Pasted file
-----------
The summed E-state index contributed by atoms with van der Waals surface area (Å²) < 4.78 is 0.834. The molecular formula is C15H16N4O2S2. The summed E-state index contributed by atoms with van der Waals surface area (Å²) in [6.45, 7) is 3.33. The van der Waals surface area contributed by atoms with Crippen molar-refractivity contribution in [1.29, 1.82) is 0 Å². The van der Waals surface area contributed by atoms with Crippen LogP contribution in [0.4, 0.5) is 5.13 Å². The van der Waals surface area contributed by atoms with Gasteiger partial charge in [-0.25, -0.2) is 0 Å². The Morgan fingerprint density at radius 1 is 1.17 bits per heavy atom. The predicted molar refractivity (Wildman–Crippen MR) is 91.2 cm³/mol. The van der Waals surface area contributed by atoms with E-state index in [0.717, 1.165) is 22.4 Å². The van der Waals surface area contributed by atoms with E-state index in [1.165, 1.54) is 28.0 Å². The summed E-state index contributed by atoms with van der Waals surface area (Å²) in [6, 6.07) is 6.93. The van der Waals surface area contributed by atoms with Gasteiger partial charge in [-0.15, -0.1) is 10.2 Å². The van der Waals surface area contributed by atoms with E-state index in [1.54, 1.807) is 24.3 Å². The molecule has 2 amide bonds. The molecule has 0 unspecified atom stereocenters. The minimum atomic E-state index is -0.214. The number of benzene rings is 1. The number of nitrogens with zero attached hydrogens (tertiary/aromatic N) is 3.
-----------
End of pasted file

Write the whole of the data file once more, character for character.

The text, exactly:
The summed E-state index contributed by atoms with van der Waals surface area (Å²) < 4.78 is 0.834. The molecular formula is C15H16N4O2S2. The summed E-state index contributed by atoms with van der Waals surface area (Å²) in [6.45, 7) is 3.33. The van der Waals surface area contributed by atoms with Crippen molar-refractivity contribution in [1.29, 1.82) is 0 Å². The van der Waals surface area contributed by atoms with Crippen LogP contribution in [0.4, 0.5) is 5.13 Å². The van der Waals surface area contributed by atoms with Gasteiger partial charge in [-0.25, -0.2) is 0 Å². The Morgan fingerprint density at radius 1 is 1.17 bits per heavy atom. The predicted molar refractivity (Wildman–Crippen MR) is 91.2 cm³/mol. The van der Waals surface area contributed by atoms with E-state index in [0.717, 1.165) is 22.4 Å². The van der Waals surface area contributed by atoms with E-state index in [1.165, 1.54) is 28.0 Å². The summed E-state index contributed by atoms with van der Waals surface area (Å²) in [6, 6.07) is 6.93. The van der Waals surface area contributed by atoms with Gasteiger partial charge in [-0.15, -0.1) is 10.2 Å². The van der Waals surface area contributed by atoms with E-state index in [1.54, 1.807) is 24.3 Å². The molecule has 2 amide bonds. The molecule has 0 unspecified atom stereocenters. The minimum atomic E-state index is -0.214. The number of benzene rings is 1. The number of nitrogens with zero attached hydrogens (tertiary/aromatic N) is 3.